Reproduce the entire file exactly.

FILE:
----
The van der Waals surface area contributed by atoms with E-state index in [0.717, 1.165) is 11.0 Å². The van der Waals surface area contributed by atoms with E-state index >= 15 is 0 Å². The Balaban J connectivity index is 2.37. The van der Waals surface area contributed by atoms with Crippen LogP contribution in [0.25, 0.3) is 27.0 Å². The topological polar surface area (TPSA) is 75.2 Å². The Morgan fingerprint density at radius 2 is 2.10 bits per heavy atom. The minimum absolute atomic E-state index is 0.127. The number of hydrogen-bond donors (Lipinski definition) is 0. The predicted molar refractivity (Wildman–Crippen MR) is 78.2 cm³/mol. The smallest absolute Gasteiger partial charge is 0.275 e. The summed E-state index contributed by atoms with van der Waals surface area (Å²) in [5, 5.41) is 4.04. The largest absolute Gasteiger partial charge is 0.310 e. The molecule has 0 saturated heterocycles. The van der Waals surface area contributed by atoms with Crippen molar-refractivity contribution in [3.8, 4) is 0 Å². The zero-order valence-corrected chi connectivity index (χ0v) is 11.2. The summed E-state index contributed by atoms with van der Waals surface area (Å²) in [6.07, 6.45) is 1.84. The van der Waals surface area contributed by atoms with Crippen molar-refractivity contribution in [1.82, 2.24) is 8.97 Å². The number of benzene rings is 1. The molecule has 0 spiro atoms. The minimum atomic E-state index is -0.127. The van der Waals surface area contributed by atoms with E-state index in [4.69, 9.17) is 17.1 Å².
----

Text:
The van der Waals surface area contributed by atoms with E-state index in [0.717, 1.165) is 11.0 Å². The van der Waals surface area contributed by atoms with E-state index >= 15 is 0 Å². The Balaban J connectivity index is 2.37. The van der Waals surface area contributed by atoms with Crippen LogP contribution in [0.25, 0.3) is 27.0 Å². The topological polar surface area (TPSA) is 75.2 Å². The Morgan fingerprint density at radius 2 is 2.10 bits per heavy atom. The minimum absolute atomic E-state index is 0.127. The number of hydrogen-bond donors (Lipinski definition) is 0. The predicted molar refractivity (Wildman–Crippen MR) is 78.2 cm³/mol. The smallest absolute Gasteiger partial charge is 0.275 e. The summed E-state index contributed by atoms with van der Waals surface area (Å²) in [5, 5.41) is 4.04. The largest absolute Gasteiger partial charge is 0.310 e. The molecule has 0 saturated heterocycles. The van der Waals surface area contributed by atoms with Crippen molar-refractivity contribution in [3.8, 4) is 0 Å². The zero-order valence-corrected chi connectivity index (χ0v) is 11.2. The summed E-state index contributed by atoms with van der Waals surface area (Å²) in [6.07, 6.45) is 1.84. The van der Waals surface area contributed by atoms with Crippen molar-refractivity contribution in [1.82, 2.24) is 8.97 Å². The number of benzene rings is 1. The molecule has 0 spiro atoms. The minimum atomic E-state index is -0.127. The van der Waals surface area contributed by atoms with E-state index in [4.69, 9.17) is 17.1 Å².